Sat, Dec 18, 2004 - Page 5 News List

Japanese sanctions are `likely option'

UNCERTAIN RESPONSE Public pressure in Japan is mounting for leaders to impose sanctions on North Korea in response to the deaths of kidnapped Japanese citizens decades ago, but North Korea would consider sanctions `a declaration of war'

AP , IBUSUKI, JAPAN

Japan's prime minister met Friday with South Korea's president, as Tokyo faced mounting pressure from the public to impose sanctions on North Korea for failing to fully account for Japanese citizens it kidnapped decades ago.

But the Seoul government opposes such sanctions on the North, fearing that they could set back six-nation talks aimed at persuading the isolated communist nation to scrap its nuclear weapons programs.

Prime Minister Junichiro Koizumi and South Korean President Roh Moo-hyun held two hours of discussions in Ibusuki, on Japan's southernmost island of Kyushu, focusing on trade and the standoff over North Korea's nuclear programs.

The two leaders planned to stress they both want North Korea to resume dialogue and abandon its nuclear ambitions. However, Koizumi faces calls from the Japanese public to get tough with North Korea over the kidnappings issue.

Pyongyang has admitted to abducting 13 Japanese citizens in the 1970s and 80s, and has returned five of them but says the eight others are dead.

It handed over human remains it claims belong to two victims, only for forensic tests to show they were someone else's.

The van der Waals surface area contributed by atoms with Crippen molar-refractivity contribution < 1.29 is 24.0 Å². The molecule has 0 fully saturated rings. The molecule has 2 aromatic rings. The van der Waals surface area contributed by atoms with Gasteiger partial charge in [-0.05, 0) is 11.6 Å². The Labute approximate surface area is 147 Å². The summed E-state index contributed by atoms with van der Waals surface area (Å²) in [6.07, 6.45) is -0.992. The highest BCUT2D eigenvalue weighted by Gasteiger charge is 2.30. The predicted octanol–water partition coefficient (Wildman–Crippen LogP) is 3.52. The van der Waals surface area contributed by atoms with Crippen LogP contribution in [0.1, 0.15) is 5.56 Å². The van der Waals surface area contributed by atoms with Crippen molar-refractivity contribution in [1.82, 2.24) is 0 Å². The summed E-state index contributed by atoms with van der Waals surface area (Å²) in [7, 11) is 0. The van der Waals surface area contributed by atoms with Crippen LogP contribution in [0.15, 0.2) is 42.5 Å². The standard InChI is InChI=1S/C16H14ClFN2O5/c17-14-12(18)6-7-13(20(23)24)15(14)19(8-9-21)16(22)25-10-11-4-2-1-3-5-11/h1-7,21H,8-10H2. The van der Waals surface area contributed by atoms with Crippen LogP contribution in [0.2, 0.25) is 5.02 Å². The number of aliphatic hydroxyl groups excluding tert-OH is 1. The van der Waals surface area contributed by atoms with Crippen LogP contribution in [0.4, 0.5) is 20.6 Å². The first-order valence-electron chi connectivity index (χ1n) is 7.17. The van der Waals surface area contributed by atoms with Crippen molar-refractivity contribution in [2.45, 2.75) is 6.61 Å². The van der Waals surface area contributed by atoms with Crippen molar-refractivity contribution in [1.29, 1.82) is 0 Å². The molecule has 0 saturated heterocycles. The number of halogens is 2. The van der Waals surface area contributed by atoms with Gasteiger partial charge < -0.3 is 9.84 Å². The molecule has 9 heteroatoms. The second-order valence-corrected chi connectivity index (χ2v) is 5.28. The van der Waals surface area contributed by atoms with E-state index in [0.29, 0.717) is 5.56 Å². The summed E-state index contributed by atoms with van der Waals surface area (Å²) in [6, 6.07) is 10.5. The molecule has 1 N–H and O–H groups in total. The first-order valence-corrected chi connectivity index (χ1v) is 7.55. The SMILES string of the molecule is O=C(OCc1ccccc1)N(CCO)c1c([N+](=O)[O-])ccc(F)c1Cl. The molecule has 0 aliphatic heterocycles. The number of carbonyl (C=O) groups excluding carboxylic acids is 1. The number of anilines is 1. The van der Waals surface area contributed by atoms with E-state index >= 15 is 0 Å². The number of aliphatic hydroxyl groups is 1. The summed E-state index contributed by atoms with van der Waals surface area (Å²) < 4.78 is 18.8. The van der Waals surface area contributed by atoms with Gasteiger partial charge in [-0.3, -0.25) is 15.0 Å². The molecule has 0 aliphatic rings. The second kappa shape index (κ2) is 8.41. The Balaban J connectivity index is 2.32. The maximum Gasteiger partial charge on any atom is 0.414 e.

Japanese Foreign Minister Nobutaka Machimura said Thursday that economic sanctions are a ``likely option.'' But he did not specify when Japan would apply sanctions or what the penalties would be, possibly wary of Pyongyang's warning this week that it would consider sanctions by Japan ``a declaration of war.''

Three rounds of the so-called ``six-nation'' talks -- involving the United States, China, Russia, the two Koreas, and Japan -- aimed at defusing the nuclear crisis on the Korean Peninsula haven't led to much progress.

North Korea insists on receiving economic aid and security guarantees in return for ending its nuclear weapons program.

So far, it is refusing to attend future multilateral meetings unless Washington abandons its ``hostile'' policy toward the communist state.

Roh's administration favors concessions and dialogue over sanctions to lure Pyongyang back to the six-nation talks. But he said if North Korea deliberately gave Japan the wrong remains, he can understand Japanese sanctions.

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